Imagine being a kid and having a senior government official come to your school to share the joy of reading and storytelling. Then imagine the excitement when an actual Dr. Seuss character enters the room!
Arthur “Butch” Blazer and the Lorax.
That’s what happened when Arthur “Butch” Blazer, USDA Deputy Under Secretary for Natural Resources and Environment, recently spoke to more than 300 students at James K. Polk Elementary School in Alexandria, Va. about the importance of trees and forests. Read more »
As America works towards an economy that’s built to last, we must make sure to provide American workers with the skills they need to compete.
If we want to build an economy that makes, creates and innovates; if we want to usher in a new era for American manufacturing and American-produced energy; our students and workers need a good education and strong training.
At USDA, one of our jobs is to help American workers learn the skills they need to be ready to take on the jobs of today and tomorrow. Read more »
A study authored by the U.S. Forest Service and other organizations including Trout Unlimited finds that global warming is expected to reduce the distribution of trout in the western U.S. because warmer streams will be less suitable for their growth and survival. Read more »
Julie Grogan-Brown and Al Garner, both with NRCS, meet a gopher tortoise, one of the threatened species that call longleaf pine forests home.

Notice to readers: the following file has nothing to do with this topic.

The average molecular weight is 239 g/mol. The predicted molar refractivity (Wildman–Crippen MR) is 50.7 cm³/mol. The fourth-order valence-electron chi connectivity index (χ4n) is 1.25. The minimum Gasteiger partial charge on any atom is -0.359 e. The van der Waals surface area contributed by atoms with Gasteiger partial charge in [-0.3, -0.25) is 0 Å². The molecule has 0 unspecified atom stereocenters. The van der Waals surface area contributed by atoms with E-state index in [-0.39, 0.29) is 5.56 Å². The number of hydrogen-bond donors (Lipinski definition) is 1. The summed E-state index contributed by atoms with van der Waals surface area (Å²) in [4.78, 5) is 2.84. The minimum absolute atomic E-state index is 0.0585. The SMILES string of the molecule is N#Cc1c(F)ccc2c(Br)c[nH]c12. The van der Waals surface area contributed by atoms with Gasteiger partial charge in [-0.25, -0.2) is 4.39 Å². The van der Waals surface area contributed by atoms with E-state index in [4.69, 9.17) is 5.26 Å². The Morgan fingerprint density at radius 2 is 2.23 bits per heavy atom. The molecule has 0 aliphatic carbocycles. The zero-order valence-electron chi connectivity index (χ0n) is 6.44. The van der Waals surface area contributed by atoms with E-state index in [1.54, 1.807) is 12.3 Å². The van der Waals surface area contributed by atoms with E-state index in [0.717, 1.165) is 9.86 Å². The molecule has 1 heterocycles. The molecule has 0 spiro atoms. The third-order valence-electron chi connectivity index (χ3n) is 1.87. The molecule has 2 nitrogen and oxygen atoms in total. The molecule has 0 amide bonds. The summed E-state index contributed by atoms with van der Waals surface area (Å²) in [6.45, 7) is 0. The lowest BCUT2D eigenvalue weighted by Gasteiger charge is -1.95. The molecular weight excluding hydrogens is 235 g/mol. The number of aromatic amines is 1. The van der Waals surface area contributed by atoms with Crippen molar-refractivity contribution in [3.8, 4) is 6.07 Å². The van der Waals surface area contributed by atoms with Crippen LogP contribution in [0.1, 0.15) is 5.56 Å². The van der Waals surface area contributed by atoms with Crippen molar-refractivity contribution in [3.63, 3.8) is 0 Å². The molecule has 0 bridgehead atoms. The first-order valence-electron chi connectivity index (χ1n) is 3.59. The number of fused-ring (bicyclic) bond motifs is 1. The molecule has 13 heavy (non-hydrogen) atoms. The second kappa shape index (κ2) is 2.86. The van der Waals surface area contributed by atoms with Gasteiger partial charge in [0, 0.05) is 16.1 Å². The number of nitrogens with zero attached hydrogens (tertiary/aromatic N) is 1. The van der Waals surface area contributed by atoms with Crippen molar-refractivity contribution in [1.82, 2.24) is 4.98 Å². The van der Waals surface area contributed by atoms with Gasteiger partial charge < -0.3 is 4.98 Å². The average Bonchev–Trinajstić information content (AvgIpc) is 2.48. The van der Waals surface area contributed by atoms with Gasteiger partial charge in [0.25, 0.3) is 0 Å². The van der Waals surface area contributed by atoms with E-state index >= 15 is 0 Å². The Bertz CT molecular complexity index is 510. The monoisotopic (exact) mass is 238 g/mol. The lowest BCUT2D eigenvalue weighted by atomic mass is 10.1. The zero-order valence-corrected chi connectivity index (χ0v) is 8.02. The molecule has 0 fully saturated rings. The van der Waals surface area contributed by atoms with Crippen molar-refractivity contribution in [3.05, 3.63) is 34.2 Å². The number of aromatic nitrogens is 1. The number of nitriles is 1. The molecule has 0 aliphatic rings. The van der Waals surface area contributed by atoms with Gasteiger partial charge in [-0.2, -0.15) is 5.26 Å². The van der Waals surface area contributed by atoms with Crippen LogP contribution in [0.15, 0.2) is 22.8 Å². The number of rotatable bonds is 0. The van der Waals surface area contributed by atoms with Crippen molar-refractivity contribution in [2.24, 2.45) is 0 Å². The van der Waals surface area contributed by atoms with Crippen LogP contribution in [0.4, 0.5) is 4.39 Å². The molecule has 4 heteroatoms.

Recently I got an intimate tour of a longleaf pine forest, a rapidly vanishing Southeastern ecosystem that is home to one-of-a-kind wildlife. Longleaf pines once dominated the landscape of coastal Mississippi, but deforestation and urbanization have decreased both these forests and the unique plants and animals that call them home. Read more »
Students from Rockrimmon Elementry School dance with Forest Supervisor during Kids4Trees event on Pike National Forest
Cross posted from the Let’s Move! blog:
More than 1,200 students, teachers and Scouts recently planted 4,500 trees at the Monument Fire Center on the Pike National Forest in Celebration of the International Year of Forests and as part of an ongoing restoration project in the area. The event brought elementary school students from Rockrimmon and Discovery Canyon Campus schools in Colorado Springs, Colo., to learn about forests, the role of fire in the ecosystem and how forests protect water. Another 1,500 trees were planted by Boy and Girl Scouts from the area. Read more »
Renowned wildlife artists Robert Bateman and Wyland, in partnership with the U.S. Forest Service, invite American youth to “get to know” their wild neighbors of other species. The Get to Know contest encourages young people to develop a deeper appreciation of biodiversity through art, writing, photography and video. Entries based on a first-hand experience with nature can be submitted at www.gettoknow.ca from October 1 to November 30, 2010. Read more »